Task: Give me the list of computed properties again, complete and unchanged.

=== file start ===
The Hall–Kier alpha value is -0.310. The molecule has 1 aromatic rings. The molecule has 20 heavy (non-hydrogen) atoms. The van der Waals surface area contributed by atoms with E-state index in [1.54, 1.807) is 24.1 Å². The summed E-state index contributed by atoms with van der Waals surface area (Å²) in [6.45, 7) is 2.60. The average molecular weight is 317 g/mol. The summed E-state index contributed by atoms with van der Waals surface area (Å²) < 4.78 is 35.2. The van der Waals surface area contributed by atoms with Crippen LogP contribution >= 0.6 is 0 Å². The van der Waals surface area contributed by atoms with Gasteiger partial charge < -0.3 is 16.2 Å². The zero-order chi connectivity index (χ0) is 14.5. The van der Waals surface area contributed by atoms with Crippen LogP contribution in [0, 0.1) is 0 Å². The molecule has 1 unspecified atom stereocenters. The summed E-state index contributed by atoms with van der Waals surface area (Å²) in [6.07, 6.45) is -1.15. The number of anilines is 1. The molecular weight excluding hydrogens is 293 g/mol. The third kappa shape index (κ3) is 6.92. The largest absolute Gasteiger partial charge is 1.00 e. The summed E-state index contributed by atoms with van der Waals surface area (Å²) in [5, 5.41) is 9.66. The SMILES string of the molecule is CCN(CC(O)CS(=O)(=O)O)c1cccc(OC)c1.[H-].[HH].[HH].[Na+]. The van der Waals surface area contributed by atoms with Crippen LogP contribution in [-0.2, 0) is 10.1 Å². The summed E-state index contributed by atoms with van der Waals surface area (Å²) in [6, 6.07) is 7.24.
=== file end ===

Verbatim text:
The Hall–Kier alpha value is -0.310. The molecule has 1 aromatic rings. The molecule has 20 heavy (non-hydrogen) atoms. The van der Waals surface area contributed by atoms with E-state index in [1.54, 1.807) is 24.1 Å². The summed E-state index contributed by atoms with van der Waals surface area (Å²) in [6.45, 7) is 2.60. The average molecular weight is 317 g/mol. The summed E-state index contributed by atoms with van der Waals surface area (Å²) < 4.78 is 35.2. The van der Waals surface area contributed by atoms with Crippen LogP contribution >= 0.6 is 0 Å². The van der Waals surface area contributed by atoms with Gasteiger partial charge < -0.3 is 16.2 Å². The zero-order chi connectivity index (χ0) is 14.5. The van der Waals surface area contributed by atoms with Crippen LogP contribution in [0, 0.1) is 0 Å². The molecule has 1 unspecified atom stereocenters. The summed E-state index contributed by atoms with van der Waals surface area (Å²) in [6.07, 6.45) is -1.15. The number of anilines is 1. The molecular weight excluding hydrogens is 293 g/mol. The third kappa shape index (κ3) is 6.92. The largest absolute Gasteiger partial charge is 1.00 e. The summed E-state index contributed by atoms with van der Waals surface area (Å²) in [5, 5.41) is 9.66. The SMILES string of the molecule is CCN(CC(O)CS(=O)(=O)O)c1cccc(OC)c1.[H-].[HH].[HH].[Na+]. The van der Waals surface area contributed by atoms with Crippen LogP contribution in [-0.2, 0) is 10.1 Å². The summed E-state index contributed by atoms with van der Waals surface area (Å²) in [6, 6.07) is 7.24.